9. The apparatus of claim 1 further comprising protrusions that extend outward from the heating element so as to increase thermal contact between the heating element and the fluid as the fluid flows through the flow-through container.
10. The apparatus of claim 9, wherein the protrusions are aligned with the fluid flow so as to minimize turbulence in the fluid flow.
11. The apparatus of claim 1, wherein a minimum cross sectional area of the flow passage is at least equal to the minimum cross-sectional area of the plumbing system.
12. The apparatus of claim 6, wherein at least one section of the hollow tube is one of:
straight;
U-shaped;
S-shaped; and
coiled.
13. An apparatus for heating water as the water flows through a plumbing system, the plumbing system having a narrowest cross-sectional area, the apparatus comprising:
a flow-through container having an interior bounded by container walls, the flow-through container having an input and an output that are connectable to the plumbing system so as to allow the water to flow into the input, through the interior, and out of the output; and
an electrically heated heating element contained within the flow-through container, the electrically heated heating element having a surface, each portion of the surface being in a directly facing and physically unobstructed relationship with a corresponding portion of the container walls, and creating therebetween a flow passage through which the water is required to flow in thermal contact with the surface of the electrically heated heating element.
14. The apparatus of claim 13, wherein the heating element has a proximal electrical connector at a proximal end of the heating element and a distal electrical connector at a distal end of the heating element, and the apparatus deviates from a linear configuration so as to position the proximal and distal ends closer to each other than the connectors would be if the apparatus were linear.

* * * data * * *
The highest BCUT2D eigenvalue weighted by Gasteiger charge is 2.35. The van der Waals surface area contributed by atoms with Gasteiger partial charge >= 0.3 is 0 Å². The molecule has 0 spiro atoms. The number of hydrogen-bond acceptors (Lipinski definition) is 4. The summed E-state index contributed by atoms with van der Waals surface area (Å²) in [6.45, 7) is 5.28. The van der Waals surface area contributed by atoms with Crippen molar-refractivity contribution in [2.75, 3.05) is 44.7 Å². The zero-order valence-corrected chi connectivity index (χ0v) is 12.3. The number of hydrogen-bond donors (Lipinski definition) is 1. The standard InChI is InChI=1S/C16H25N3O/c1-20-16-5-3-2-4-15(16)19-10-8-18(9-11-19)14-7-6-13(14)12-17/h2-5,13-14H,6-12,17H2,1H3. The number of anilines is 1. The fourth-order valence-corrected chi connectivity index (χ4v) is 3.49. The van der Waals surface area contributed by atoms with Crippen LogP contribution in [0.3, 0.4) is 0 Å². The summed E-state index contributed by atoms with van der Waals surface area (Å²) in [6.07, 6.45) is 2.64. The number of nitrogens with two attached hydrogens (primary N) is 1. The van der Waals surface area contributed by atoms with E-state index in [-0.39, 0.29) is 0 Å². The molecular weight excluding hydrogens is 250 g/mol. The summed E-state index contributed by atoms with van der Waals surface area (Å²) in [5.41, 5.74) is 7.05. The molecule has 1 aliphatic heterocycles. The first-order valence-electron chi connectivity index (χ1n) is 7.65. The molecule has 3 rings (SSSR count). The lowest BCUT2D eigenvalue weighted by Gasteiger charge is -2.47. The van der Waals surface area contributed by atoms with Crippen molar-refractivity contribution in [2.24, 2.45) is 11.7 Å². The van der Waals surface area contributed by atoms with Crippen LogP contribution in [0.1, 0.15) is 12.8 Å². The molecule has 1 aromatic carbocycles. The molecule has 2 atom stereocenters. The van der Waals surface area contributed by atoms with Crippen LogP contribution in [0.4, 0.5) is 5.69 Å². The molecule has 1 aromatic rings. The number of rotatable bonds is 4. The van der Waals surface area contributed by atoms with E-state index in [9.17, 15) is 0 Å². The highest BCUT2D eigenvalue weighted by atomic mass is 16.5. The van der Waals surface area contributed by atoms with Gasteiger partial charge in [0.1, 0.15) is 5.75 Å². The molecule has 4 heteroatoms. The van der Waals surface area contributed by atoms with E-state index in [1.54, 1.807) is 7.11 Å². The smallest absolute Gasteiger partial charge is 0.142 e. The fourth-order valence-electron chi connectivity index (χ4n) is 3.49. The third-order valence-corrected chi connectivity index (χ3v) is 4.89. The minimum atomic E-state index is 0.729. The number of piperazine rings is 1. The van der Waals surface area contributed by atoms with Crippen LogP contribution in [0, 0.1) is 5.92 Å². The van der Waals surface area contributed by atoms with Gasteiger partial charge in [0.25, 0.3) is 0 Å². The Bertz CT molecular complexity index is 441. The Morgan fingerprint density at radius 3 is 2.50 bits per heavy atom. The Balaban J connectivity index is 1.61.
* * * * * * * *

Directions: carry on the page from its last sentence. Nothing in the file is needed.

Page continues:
15. The apparatus of claim 13, wherein the space through which the flow passage has a width of not more than one-quarter inch.
16. The apparatus of claim 13, wherein the flow-through container is configured as a hollow tube, and the heating element is configured as a rod centered concentrically within the hollow tube.
17. The apparatus of claim 13, wherein the electrically heated heating element is substantially cup-shaped, having an inner surface and an outer surface, and the flow-through container surrounds the heating element so as to form a counter-flow configuration that causes the water to flow in opposite directions along the inner and outer surfaces of the electrically heated heating element.
18. The apparatus of claim 13 further comprising protrusions that extend outward from the heating element so as to increase thermal contact between the heating element and the water as the water flows through the flow-through container.
19. The apparatus of claim 13, wherein the protrusions are aligned with the water flow so as to minimize turbulence in the water flow.
20. The apparatus of claim 13, wherein a minimum cross sectional area of the flow passage is at least equal to the minimum cross-sectional area of the plumbing system.
Description
FIELD OF THE INVENTION

The invention generally relates to water heaters, and more specifically to tankless electric water heaters.

BACKGROUND OF THE INVENTION

Nearly all residential plumbing systems, as well as most commercial plumbing systems, include at least one water heater. Various types of water heater are available, depending on the size and type of plumbing system, on the expected patterns of usage, and on the local costs for various forms of energy.

Many water heating systems include a water storage tank in which heated water is stored until use. Such “tank-based” water heaters are adaptable to almost any form of energy, including oil, gas, and electricity, and can provide high quantities of heated water on demand.